By Mary Taruvinga
PRESIDENT Emmerson Mnangagwa has pleaded with striking public health workers to immediately return to work and help in the fight against Covid-19 or the people will perish.
He made the plea while addressing mourners at the burial of Agriculture Minister Perrance Shiri at the National Heroes Shrine in Harare Friday.
The former Air Force of Zimbabwe Air Marshall died of Covid-19 aged 65 Wednesday morning while being taken to a Chinese medical treatment centre in Harare.
Mnangagwa said the government acknowledged the grievances raised by the health workers but cautioned if the nurses and doctors continued with their industrial action, Zimbabweans would perish from Covid-19.
On Thursday, confirmed Covid-19 cases stood at 3 092, including 53 deaths.
Health workers are on strike demanding better salaries and working conditions. Senior doctors also announced they had downed tools with immediate effect Thursday after the government rejected their demands for salaries to be pegged in US dollars.
“We must stop the scourge of Covid-19 which is a global pandemic. It spares no one, great or small. All the nations of the world are suffering from its impact with figures of infections and deaths rising each day,” Mnangagwa told mourners.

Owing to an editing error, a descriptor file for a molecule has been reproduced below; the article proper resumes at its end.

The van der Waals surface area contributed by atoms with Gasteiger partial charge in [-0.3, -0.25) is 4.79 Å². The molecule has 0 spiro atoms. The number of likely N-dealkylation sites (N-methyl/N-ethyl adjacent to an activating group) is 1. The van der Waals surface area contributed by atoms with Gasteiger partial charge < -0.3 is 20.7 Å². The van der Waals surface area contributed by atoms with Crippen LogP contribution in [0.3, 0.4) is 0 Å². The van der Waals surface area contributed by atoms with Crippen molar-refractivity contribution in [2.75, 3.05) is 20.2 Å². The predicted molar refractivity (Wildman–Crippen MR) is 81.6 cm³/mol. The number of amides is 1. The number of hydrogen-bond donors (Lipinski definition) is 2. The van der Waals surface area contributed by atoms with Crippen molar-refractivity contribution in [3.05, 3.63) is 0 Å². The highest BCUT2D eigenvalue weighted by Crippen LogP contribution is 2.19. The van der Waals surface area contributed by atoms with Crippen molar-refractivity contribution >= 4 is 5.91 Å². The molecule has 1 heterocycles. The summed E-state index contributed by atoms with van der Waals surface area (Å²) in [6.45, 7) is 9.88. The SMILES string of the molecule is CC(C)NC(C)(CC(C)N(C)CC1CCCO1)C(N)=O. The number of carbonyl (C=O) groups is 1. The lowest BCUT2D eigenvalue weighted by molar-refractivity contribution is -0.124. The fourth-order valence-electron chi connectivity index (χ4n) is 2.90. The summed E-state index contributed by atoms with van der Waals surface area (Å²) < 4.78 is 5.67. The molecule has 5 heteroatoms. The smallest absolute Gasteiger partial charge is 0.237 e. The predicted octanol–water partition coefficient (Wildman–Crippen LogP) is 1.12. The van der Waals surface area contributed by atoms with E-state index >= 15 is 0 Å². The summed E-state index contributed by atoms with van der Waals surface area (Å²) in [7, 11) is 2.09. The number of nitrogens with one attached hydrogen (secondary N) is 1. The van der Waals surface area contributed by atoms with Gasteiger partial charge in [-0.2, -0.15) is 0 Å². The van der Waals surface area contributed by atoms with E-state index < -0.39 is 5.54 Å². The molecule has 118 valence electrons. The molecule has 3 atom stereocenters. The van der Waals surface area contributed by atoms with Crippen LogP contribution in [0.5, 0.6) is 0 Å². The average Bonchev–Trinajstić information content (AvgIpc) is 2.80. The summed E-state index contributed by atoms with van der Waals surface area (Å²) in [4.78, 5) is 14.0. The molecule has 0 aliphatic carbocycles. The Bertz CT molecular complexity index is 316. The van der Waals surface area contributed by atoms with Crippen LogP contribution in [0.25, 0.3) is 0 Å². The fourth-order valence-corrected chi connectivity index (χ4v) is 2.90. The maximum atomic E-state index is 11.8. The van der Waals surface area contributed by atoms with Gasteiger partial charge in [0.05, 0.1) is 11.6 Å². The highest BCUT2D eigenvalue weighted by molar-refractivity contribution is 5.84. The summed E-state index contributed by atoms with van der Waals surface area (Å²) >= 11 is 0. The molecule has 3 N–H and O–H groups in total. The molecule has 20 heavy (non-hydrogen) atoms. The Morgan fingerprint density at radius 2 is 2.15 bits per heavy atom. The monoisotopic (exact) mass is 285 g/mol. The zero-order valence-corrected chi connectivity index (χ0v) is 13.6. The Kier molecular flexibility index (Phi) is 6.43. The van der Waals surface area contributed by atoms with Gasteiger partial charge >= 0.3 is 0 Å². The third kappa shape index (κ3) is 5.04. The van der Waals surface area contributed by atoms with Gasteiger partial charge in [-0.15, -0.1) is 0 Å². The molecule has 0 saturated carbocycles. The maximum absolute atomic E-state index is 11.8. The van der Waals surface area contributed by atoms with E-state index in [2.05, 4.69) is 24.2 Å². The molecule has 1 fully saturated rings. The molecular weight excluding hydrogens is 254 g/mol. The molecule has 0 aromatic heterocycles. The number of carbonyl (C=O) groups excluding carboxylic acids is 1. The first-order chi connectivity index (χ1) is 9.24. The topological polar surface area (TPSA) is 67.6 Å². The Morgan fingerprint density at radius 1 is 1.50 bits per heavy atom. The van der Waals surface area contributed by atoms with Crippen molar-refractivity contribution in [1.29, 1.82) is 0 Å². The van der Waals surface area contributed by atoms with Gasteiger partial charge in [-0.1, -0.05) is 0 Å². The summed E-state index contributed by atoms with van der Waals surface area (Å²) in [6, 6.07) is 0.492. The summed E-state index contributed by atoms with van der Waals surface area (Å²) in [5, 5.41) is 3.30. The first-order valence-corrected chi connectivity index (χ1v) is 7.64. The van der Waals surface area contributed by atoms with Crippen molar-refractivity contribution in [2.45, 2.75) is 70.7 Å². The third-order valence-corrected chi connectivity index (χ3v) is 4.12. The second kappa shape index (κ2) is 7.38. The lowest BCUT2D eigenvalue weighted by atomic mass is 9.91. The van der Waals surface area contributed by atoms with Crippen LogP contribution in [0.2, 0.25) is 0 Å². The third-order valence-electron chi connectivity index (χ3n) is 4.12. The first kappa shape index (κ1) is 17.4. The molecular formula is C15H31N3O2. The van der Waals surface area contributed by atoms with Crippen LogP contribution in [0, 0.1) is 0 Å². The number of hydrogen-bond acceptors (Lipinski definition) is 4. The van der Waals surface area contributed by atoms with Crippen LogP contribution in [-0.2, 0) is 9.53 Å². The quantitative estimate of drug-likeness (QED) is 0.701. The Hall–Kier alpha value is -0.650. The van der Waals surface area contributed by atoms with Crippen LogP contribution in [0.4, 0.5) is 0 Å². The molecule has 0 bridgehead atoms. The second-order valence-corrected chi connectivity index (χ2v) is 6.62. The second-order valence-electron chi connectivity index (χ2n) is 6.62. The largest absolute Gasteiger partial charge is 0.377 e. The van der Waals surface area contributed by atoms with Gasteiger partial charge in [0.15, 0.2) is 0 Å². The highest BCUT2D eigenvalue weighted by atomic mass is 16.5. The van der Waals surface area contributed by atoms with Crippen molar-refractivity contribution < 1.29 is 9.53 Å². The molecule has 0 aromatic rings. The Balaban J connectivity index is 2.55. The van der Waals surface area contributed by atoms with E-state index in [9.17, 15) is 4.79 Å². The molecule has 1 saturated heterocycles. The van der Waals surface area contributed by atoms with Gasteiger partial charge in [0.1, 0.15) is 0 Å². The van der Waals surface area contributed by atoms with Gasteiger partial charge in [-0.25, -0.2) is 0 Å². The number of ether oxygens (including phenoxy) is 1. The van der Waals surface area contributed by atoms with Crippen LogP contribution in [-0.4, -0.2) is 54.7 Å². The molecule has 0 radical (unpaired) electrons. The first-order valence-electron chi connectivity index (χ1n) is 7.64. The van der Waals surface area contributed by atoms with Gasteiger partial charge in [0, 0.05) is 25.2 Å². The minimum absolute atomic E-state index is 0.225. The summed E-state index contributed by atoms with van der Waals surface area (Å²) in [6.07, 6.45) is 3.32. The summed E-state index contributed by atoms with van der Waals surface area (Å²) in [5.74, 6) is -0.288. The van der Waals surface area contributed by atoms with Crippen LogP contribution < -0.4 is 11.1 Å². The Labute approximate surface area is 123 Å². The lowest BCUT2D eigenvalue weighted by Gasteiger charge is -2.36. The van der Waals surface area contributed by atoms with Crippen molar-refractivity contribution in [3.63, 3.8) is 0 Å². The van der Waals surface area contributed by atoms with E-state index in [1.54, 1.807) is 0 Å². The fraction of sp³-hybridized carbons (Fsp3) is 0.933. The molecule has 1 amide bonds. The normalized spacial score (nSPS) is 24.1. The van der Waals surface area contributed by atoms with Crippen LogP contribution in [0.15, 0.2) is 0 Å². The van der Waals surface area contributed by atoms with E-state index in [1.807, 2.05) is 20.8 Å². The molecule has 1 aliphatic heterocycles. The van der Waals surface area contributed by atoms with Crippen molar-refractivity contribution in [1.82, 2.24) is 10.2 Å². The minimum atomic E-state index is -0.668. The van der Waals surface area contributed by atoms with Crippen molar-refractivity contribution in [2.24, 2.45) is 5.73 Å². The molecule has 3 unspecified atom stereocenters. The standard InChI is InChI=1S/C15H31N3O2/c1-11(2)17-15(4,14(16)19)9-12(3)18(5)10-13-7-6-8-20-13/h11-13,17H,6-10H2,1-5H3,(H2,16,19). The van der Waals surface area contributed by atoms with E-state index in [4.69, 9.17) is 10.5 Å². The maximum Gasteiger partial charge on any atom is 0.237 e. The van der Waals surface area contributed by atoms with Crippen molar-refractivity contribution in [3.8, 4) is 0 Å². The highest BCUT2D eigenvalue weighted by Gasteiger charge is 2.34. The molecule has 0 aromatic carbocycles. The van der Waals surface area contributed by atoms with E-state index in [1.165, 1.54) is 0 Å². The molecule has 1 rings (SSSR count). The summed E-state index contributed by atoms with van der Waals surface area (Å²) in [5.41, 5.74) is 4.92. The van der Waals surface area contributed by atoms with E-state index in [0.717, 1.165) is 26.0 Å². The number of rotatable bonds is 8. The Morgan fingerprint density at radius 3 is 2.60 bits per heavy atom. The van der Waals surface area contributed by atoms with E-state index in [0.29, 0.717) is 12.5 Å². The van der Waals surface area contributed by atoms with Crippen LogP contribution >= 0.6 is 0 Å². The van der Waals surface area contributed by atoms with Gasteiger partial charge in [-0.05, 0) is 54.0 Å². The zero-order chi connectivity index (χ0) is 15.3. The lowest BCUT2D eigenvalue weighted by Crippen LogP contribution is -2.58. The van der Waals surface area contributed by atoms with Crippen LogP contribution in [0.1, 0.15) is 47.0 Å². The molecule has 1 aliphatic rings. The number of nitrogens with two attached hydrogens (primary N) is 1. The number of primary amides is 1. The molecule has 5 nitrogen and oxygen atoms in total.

“Through unity and through discipline, we stand a chance to save our nation from the impact of this menace. I call on our medical staff to act in the national interest, of national development and exhibit a sense of responsibility.
“My government hears your concerns but the time to serve is now. Your grievances which we acknowledge and continue to address cannot be enjoyed at the expense of the loss of lives. When the pandemic spreads and death toll rises, there are no winners, none at all. Tinopera tese kufa (We all die),” said Mnangagwa.
He went on to urge Zimbabweans to stay at home in the face of increases in Covid-19 confirmed cases and deaths.
Shiri’s death has been received with mixed feelings with many Zimbabweans unhappy that he died without appearing before the courts to answer to charges of murdering over 20 000 people in the Matabeleland and Midlands regions during the Gukurahundi massacres in the early 1980s.
He was in charge of the Korean-trained Fifth Brigade Army that executed the mass killings, rape and torture then.